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The Nikkei View

If not Aegis Ashore, Japan needs an alternative shield

East Asian security rests on a knife-edge as US-North Korea talks stall

A personnel shortage is among the factors making it difficult to operate Aegis vessels around-the-clock. (Photo courtesy of the U.S. Navy)

Japanese Defense Minister Taro Kono announced Monday that the country's deployment of the land-based Aegis Ashore missile defense system will be put on hold.

But the risk of a ballistic-missile attack from the likes of North Korea has not subsided. The Japanese government must offer a credible explanation to the public on how it intends to build its missile defense shield.

Currently, the first line of defense against ballistic missiles flying over the Sea of Japan is a ship-based version of the Aegis Combat System. Guided-missile destroyers equipped with high-powered radars locate and intercept ballistic missiles in their post-boost phase.

Any projectile that survives this first line is then targeted by Patriot missiles stationed on Japanese soil.

But a personnel shortage and other factors make it difficult to operate Aegis vessels around-the-clock. Aegis Ashore, which uses the same system but on land, was proposed to cover gaps.

Japan intended to install Aegis Ashore in two locations: Akita Prefecture in the north, and Yamaguchi Prefecture in the south.

But locals in Akita opposed the plan for its proximity to a residential area. Further eroding trust was the fact that the government employed Google Earth to select the spot, rather than on-the-ground surveys.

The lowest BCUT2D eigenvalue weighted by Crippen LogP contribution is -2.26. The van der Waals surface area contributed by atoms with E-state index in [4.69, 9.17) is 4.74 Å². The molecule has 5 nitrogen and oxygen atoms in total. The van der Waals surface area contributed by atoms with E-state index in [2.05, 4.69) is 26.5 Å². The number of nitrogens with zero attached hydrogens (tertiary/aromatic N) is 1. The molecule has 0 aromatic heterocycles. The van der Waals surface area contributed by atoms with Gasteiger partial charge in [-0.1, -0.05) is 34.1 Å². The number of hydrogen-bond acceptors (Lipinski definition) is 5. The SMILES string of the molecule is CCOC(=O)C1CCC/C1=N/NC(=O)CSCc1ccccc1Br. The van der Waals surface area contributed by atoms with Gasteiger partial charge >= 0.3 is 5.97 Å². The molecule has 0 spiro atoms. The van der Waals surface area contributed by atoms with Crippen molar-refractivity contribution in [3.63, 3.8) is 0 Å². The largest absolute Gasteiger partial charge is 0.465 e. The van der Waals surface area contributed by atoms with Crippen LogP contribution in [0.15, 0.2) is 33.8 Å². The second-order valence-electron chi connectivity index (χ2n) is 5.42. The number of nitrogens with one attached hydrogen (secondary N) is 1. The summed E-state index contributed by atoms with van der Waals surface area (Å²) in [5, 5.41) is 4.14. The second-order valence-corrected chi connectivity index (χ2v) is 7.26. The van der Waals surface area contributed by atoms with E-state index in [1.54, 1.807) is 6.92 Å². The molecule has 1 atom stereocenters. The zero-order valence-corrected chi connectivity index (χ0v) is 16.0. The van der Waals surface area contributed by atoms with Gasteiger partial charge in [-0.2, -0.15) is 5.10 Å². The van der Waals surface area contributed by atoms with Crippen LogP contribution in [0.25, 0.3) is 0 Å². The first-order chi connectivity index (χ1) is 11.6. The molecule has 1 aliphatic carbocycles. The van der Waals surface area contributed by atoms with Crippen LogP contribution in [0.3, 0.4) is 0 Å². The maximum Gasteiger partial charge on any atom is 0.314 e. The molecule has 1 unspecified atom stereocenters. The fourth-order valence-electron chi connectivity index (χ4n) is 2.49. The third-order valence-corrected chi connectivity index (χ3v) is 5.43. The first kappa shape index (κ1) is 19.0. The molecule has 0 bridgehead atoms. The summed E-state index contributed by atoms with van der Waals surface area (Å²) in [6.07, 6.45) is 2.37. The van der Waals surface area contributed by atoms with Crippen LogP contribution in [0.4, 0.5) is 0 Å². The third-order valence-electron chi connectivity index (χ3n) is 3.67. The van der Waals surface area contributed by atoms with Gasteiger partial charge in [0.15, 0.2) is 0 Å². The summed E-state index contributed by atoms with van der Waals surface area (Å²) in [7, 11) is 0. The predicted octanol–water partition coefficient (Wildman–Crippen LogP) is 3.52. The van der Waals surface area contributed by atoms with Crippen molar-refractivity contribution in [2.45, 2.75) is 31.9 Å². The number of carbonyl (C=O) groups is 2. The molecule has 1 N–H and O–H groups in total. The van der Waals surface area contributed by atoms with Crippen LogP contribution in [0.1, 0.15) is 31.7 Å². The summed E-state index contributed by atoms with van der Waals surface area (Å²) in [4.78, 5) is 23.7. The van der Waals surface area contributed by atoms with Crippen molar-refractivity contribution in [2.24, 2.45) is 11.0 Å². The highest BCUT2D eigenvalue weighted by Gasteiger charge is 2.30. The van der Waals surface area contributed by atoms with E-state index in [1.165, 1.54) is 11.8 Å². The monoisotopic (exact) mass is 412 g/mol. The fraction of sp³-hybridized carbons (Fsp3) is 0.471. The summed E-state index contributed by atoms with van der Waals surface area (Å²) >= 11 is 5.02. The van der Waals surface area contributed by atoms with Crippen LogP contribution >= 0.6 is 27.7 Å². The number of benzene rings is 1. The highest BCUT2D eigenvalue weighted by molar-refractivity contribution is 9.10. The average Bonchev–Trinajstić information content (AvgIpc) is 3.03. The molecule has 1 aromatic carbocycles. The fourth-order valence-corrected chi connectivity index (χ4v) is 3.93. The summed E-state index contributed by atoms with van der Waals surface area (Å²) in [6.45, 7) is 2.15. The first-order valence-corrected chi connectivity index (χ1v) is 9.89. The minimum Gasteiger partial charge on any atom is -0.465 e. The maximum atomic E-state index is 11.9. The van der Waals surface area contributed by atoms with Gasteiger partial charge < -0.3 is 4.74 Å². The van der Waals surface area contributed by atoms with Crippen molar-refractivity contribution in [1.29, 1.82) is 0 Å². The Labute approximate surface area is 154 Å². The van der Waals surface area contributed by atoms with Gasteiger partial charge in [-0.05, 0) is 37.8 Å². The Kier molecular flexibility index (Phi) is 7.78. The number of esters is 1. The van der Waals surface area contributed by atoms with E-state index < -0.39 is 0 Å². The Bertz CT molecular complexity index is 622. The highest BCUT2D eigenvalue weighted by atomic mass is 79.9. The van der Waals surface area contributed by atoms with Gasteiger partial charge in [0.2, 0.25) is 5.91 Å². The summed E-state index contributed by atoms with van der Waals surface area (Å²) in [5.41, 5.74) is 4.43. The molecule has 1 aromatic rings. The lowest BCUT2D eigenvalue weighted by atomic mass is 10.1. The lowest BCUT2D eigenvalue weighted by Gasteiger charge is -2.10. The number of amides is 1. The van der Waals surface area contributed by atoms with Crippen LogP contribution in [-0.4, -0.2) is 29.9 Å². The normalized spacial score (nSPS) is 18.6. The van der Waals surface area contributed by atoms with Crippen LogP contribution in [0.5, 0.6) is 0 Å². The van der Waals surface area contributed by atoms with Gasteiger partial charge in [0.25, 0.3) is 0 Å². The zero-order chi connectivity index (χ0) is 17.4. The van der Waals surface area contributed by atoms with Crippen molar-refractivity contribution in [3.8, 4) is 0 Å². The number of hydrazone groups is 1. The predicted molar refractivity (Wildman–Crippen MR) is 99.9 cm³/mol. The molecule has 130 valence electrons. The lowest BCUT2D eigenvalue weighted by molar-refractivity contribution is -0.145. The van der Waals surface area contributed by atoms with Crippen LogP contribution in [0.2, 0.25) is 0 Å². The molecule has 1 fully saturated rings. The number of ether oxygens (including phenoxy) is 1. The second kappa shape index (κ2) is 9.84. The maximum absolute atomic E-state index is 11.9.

An Aegis Ashore system is tested in Hawaii. (Photo courtesy of the U.S. Army)

After a string of missteps, including a Defense Ministry official falling asleep at an explanatory meeting for residents, the prefecture refused to give the system the green light.

Opposition lawmakers also have questioned a lack of transparency regarding the project's cost. The price of key parts that Japan procures from the U.S. rose after Tokyo decided to implement the system.

Given these circumstances, Japan had little chance to find a new location and win local approval quickly. There was no choice but to halt the process for now.

However, Japan still needs to fortify its missile defense capabilities somehow. Negotiations between Washington and Pyongyang on North Korea's nuclear and missile development have stalled, and the East Asian security environment rests on a knife-edge.

Though there are many factors Japan needs to consider, including the safety of Self-Defense Forces equipment and the country's dire fiscal condition, the issue cannot be put off indefinitely. Political leadership is required.

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